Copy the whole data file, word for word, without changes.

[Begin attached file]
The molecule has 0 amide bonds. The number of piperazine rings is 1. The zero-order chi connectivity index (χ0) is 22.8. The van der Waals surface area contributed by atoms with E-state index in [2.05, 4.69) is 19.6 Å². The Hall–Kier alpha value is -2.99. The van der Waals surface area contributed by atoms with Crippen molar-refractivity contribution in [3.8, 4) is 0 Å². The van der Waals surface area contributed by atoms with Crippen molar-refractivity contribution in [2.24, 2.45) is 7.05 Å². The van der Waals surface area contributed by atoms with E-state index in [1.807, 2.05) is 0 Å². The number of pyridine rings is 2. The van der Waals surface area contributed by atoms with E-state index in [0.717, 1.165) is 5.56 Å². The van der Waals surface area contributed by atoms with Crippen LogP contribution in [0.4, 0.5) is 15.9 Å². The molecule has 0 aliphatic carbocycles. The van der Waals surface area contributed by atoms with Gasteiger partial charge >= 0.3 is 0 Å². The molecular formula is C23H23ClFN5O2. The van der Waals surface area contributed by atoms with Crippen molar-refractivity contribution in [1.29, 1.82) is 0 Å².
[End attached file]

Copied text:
The molecule has 0 amide bonds. The number of piperazine rings is 1. The zero-order chi connectivity index (χ0) is 22.8. The van der Waals surface area contributed by atoms with E-state index in [2.05, 4.69) is 19.6 Å². The Hall–Kier alpha value is -2.99. The van der Waals surface area contributed by atoms with Crippen molar-refractivity contribution in [3.8, 4) is 0 Å². The van der Waals surface area contributed by atoms with Crippen molar-refractivity contribution in [2.24, 2.45) is 7.05 Å². The van der Waals surface area contributed by atoms with E-state index in [1.807, 2.05) is 0 Å². The number of pyridine rings is 2. The van der Waals surface area contributed by atoms with E-state index in [0.717, 1.165) is 5.56 Å². The van der Waals surface area contributed by atoms with Crippen LogP contribution in [0.4, 0.5) is 15.9 Å². The molecule has 0 aliphatic carbocycles. The van der Waals surface area contributed by atoms with Gasteiger partial charge >= 0.3 is 0 Å². The molecular formula is C23H23ClFN5O2. The van der Waals surface area contributed by atoms with Crippen molar-refractivity contribution in [1.29, 1.82) is 0 Å².